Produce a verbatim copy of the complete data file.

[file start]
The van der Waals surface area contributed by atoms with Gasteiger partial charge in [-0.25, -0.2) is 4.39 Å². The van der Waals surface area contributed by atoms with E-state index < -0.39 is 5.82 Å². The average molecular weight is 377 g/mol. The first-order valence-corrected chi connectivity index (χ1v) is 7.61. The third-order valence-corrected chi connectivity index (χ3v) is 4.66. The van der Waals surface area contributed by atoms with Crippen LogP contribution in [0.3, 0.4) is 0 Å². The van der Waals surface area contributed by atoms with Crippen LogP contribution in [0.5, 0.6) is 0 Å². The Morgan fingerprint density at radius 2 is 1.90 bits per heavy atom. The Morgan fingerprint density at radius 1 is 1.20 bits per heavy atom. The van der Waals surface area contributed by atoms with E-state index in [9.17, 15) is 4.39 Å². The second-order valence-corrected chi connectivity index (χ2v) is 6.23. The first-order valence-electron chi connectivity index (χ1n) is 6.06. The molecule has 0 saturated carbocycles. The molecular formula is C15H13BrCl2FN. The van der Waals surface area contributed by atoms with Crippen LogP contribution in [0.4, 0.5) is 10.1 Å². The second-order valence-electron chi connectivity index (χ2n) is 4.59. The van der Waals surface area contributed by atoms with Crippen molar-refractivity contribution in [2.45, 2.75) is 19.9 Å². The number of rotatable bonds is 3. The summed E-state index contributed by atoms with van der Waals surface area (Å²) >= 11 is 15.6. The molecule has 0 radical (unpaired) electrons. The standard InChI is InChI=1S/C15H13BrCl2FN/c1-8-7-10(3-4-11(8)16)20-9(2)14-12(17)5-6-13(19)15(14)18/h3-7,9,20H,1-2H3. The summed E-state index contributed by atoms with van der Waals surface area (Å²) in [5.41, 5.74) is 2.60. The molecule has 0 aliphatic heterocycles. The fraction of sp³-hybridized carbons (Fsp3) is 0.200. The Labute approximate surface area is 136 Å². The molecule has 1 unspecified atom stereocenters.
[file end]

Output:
The van der Waals surface area contributed by atoms with Gasteiger partial charge in [-0.25, -0.2) is 4.39 Å². The van der Waals surface area contributed by atoms with E-state index < -0.39 is 5.82 Å². The average molecular weight is 377 g/mol. The first-order valence-corrected chi connectivity index (χ1v) is 7.61. The third-order valence-corrected chi connectivity index (χ3v) is 4.66. The van der Waals surface area contributed by atoms with Crippen LogP contribution in [0.3, 0.4) is 0 Å². The van der Waals surface area contributed by atoms with Crippen LogP contribution in [0.5, 0.6) is 0 Å². The Morgan fingerprint density at radius 2 is 1.90 bits per heavy atom. The Morgan fingerprint density at radius 1 is 1.20 bits per heavy atom. The van der Waals surface area contributed by atoms with E-state index in [9.17, 15) is 4.39 Å². The second-order valence-corrected chi connectivity index (χ2v) is 6.23. The first-order valence-electron chi connectivity index (χ1n) is 6.06. The molecule has 0 saturated carbocycles. The molecular formula is C15H13BrCl2FN. The van der Waals surface area contributed by atoms with Crippen LogP contribution in [0.4, 0.5) is 10.1 Å². The second-order valence-electron chi connectivity index (χ2n) is 4.59. The van der Waals surface area contributed by atoms with Crippen molar-refractivity contribution in [2.45, 2.75) is 19.9 Å². The number of rotatable bonds is 3. The summed E-state index contributed by atoms with van der Waals surface area (Å²) >= 11 is 15.6. The molecule has 0 radical (unpaired) electrons. The standard InChI is InChI=1S/C15H13BrCl2FN/c1-8-7-10(3-4-11(8)16)20-9(2)14-12(17)5-6-13(19)15(14)18/h3-7,9,20H,1-2H3. The summed E-state index contributed by atoms with van der Waals surface area (Å²) in [5.41, 5.74) is 2.60. The molecule has 0 aliphatic heterocycles. The fraction of sp³-hybridized carbons (Fsp3) is 0.200. The Labute approximate surface area is 136 Å². The molecule has 1 unspecified atom stereocenters.